Other views: Critic of research efforts wrong about pay levels
In response to Dale Winkelman's letter published in the Dec. 17 Forum: While the creation of a research corridor will not entirely stop the flow of young North Dakotans out of the state, it will help.
In response to Dale Winkelman's letter published in the Dec. 17 Forum:
While the creation of a research corridor will not entirely stop the flow of young North Dakotans out of the state, it will help. My husband and I are evidence of this fact as we were able to stay in North Dakota due to my job at the North Dakota State University Department of Polymers and Coatings, which is now located at the NDSU Research and Technology Park, located just north of the campus.
However, when Winkelman stated "For the most part these positions resemble lower paying government jobs," he apparently had not done his research in the area. As of Sept. 1, 245 individuals were employed at the NDSU Research and Technology Park with an average income of $56,000 (you can learn more about the Research & Technology Park at: www.ndsuresearchpark.com ). A salary of $56,000 would not meet my definition of a low-paying government job. According to www.growingnd.com , the per capita income for our state in 2000 was $25,068. Therefore, the average income at the NDSU Research & Technology Park is more than twice the per capita income for our state.
The jobs created at the NDSU Research and Technology Park are the high-paying jobs that we need to keep our educated college graduates in the state. Additionally, they are the high-caliber jobs that will bring back North Dakotans to this state as evidenced by numerous employees at the NDSU Research and Technology Park that were enticed back to North Dakota.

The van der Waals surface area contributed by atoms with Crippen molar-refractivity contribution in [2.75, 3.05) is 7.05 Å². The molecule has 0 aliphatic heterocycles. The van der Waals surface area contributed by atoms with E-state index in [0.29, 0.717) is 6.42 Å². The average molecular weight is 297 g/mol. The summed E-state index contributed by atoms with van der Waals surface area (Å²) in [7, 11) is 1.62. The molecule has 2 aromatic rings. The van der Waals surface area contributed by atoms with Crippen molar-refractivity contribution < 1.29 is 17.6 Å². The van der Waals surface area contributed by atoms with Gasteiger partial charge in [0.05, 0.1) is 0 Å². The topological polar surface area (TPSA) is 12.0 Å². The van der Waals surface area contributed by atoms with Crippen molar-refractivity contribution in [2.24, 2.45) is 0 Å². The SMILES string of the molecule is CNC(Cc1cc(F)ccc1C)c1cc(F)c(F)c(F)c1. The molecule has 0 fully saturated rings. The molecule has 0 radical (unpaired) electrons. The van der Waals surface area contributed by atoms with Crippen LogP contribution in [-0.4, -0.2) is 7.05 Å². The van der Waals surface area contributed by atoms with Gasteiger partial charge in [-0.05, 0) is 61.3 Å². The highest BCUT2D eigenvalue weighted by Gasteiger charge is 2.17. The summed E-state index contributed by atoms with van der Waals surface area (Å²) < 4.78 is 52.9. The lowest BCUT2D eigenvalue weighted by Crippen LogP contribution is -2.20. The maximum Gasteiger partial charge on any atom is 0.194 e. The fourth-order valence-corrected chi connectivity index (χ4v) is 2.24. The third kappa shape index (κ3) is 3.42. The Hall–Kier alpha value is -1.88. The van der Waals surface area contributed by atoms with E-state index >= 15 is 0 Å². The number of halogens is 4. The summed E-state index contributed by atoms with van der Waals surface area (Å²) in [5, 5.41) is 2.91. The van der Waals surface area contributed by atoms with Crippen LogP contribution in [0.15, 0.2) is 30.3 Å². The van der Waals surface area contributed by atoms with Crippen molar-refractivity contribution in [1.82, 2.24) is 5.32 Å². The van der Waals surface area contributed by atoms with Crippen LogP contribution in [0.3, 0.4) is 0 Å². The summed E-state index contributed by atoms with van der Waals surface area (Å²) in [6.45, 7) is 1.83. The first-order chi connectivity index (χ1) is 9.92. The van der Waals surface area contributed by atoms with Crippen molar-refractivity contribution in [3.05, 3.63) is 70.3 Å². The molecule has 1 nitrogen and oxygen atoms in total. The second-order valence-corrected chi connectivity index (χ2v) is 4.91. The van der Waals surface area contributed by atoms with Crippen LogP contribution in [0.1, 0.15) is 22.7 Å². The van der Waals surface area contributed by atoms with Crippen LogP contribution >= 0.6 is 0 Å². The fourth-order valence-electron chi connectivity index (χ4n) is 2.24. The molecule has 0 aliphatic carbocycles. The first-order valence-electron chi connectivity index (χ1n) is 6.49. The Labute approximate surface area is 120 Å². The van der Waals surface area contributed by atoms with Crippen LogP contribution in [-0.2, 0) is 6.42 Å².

After graduating from University of North Dakota with a bachelor of science in chemistry, I decided to attend graduate school at NDSU to pursue a Ph.D. in chemistry. At that time, my dad told me that I was most likely educating myself out of being able to live and work in North Dakota. He would have been correct if it weren't for Gordon Bierwagen, chairman of the Department of Polymers and Coatings at NDSU, offering me a position last year. I jumped at the opportunity. Without the creation of the NDSU Research and Technology Park I would have been forced to leave this state that I love.
The well-educated and trained graduates of North Dakota schools deserve the opportunity to stay and experience the high quality of life that we take for granted. If given the chance, many would make the decision to work at the NDSU Research and Technology Park or a future research corridor. Let's give them a chance and the choice.
Johnston Gelling, Ph.D., is senior research associate, Department of Polymers and Coatings, North Dakota State University.